Claims for injuries at sea, where the ship travels within international waters, brought in the English courts are governed by the Athens Convention 1974 (the Convention) which was brought into UK law pursuant to section 183 of the Merchant Shipping Act 1995.
Unlike other personal injury claims, the limitation period for such claims is two years. The courts have no scope for extending this period which runs from the date of disembarkation.
Following amendment to the Convention by virtue of the Merchant Shipping (Convention Relating to the Carriage of Passengers and their Luggage by Sea) (Amendment) (Order) 2014, liability of the carrier for death and personal injury under the Convention is strict if the incident occurred in the course of a ‘shipping incident’. This may include the shipwreck, capsizing, collision or stranding of the ship, explosion or fire in the ship or a defect in the ship, unless the carrier can prove that the incident resulted from an act of war, hostilities, civil war, insurrection or a natural phenomenon. In non ‘shipping incident’ cases, the claimant still has to prove fault.
The quid pro quo for this partial presumed fault is a ceiling on damages payable for death or personal injury. The Convention now limits this to 250,000 Special Drawings Rights (currently equivalent to around £280,250) for which the carrier has to have insurance coverage. Where the claim exceeds this sum, there is potential to claim up to a ceiling of 400,000 Special Drawings Rights (currently equivalent to around £448,400) unless the carrier can prove there is no negligence. The burden of proof is reversed if this additional amount is claimed.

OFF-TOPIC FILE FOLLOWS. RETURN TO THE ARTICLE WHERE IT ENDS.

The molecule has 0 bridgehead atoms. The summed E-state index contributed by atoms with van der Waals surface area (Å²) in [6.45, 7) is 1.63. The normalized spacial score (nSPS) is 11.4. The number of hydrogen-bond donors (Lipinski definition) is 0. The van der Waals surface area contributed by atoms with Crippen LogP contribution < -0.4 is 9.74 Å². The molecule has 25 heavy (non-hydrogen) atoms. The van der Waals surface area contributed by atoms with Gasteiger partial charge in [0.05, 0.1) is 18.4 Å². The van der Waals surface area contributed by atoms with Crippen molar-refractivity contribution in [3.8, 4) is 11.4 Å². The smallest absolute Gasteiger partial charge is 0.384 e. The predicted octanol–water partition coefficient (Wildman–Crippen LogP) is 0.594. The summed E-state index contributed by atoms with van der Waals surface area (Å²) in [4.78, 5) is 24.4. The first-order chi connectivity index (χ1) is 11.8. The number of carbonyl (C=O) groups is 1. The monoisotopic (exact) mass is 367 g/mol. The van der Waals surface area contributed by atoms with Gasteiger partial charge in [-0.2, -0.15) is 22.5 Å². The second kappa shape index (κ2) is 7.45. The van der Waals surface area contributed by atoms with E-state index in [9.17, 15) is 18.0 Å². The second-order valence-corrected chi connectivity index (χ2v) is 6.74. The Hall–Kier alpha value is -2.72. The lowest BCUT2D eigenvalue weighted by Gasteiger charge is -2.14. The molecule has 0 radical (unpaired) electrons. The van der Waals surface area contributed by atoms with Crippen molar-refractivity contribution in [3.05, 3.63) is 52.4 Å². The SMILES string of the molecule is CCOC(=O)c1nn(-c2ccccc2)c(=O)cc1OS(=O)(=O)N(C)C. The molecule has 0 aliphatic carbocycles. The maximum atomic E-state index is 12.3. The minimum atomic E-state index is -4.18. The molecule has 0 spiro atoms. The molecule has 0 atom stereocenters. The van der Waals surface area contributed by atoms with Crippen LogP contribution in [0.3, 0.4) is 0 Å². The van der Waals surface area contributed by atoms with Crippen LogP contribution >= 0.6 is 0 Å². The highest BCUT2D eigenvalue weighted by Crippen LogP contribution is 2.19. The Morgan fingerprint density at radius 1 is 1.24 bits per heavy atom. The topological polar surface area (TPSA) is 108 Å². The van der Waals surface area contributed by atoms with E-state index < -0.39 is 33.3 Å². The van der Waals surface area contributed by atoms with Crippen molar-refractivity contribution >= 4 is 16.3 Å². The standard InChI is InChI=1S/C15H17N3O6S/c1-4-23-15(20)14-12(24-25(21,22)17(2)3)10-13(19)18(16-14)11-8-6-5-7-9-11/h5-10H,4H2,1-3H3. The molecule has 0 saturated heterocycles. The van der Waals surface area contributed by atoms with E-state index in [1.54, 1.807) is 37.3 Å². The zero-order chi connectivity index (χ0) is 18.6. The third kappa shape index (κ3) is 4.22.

Our travel team lawyers often deal with claims far in excess of the Convention’s £450,000 ceiling so, at first glance, bringing a claim against the tour operator under the Package Travel Regulations may seem a more viable route. However, Article 14 (1) provides ‘no action for damages for… personal injury to a passenger… shall be brought against the carrier otherwise than in accordance with this Convention’. Thus, the Convention appears to have exclusive jurisdiction for injured passengers at sea. The court agreed with this interpretation in Norfolk v My Travel (2004), where the claimant pleaded under the Package Travel Regulations but was outside the two year time limit imposed by the Convention. The court refused the claim for being out of time.
Nevertheless, just because the Convention imposes liability on the part of the carrier, ie the cruise line company, the tour operator may still be in the frame for claims. Article 1 of the Convention gives a wide definition of ‘carrier’ which would seem to include the tour operator. Moreover, it is quite conceivable that parallel claims for liabilities other than damages for personal injury (such as ‘loss of enjoyment’), may be advanced against the tour operator at the same time as an injury claim is brought.